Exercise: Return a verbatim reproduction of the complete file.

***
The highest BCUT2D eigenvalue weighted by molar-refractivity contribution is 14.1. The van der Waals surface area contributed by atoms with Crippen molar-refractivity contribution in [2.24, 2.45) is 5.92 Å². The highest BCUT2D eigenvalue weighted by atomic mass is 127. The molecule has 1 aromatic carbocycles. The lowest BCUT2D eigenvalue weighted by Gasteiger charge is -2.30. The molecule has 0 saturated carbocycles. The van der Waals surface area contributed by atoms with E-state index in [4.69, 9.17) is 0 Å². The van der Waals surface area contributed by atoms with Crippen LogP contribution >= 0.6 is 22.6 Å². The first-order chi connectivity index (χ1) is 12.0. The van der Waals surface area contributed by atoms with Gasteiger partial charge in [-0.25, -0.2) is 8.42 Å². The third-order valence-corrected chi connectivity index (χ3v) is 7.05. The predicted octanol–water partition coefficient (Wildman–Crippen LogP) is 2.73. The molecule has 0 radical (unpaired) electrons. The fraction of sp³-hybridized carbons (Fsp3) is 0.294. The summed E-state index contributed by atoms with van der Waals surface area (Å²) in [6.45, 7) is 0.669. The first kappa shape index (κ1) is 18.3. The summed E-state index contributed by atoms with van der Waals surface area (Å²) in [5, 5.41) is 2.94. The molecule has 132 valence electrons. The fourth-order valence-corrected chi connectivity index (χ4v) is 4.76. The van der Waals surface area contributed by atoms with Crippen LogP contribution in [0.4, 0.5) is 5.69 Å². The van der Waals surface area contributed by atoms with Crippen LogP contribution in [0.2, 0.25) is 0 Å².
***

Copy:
The highest BCUT2D eigenvalue weighted by molar-refractivity contribution is 14.1. The van der Waals surface area contributed by atoms with Crippen molar-refractivity contribution in [2.24, 2.45) is 5.92 Å². The highest BCUT2D eigenvalue weighted by atomic mass is 127. The molecule has 1 aromatic carbocycles. The lowest BCUT2D eigenvalue weighted by Gasteiger charge is -2.30. The molecule has 0 saturated carbocycles. The van der Waals surface area contributed by atoms with E-state index in [4.69, 9.17) is 0 Å². The van der Waals surface area contributed by atoms with Crippen LogP contribution >= 0.6 is 22.6 Å². The first-order chi connectivity index (χ1) is 12.0. The van der Waals surface area contributed by atoms with Gasteiger partial charge in [-0.25, -0.2) is 8.42 Å². The third-order valence-corrected chi connectivity index (χ3v) is 7.05. The predicted octanol–water partition coefficient (Wildman–Crippen LogP) is 2.73. The molecule has 0 radical (unpaired) electrons. The fraction of sp³-hybridized carbons (Fsp3) is 0.294. The summed E-state index contributed by atoms with van der Waals surface area (Å²) in [6.45, 7) is 0.669. The first kappa shape index (κ1) is 18.3. The summed E-state index contributed by atoms with van der Waals surface area (Å²) in [5, 5.41) is 2.94. The molecule has 132 valence electrons. The fourth-order valence-corrected chi connectivity index (χ4v) is 4.76. The van der Waals surface area contributed by atoms with Crippen LogP contribution in [0.4, 0.5) is 5.69 Å². The van der Waals surface area contributed by atoms with Crippen LogP contribution in [0.2, 0.25) is 0 Å².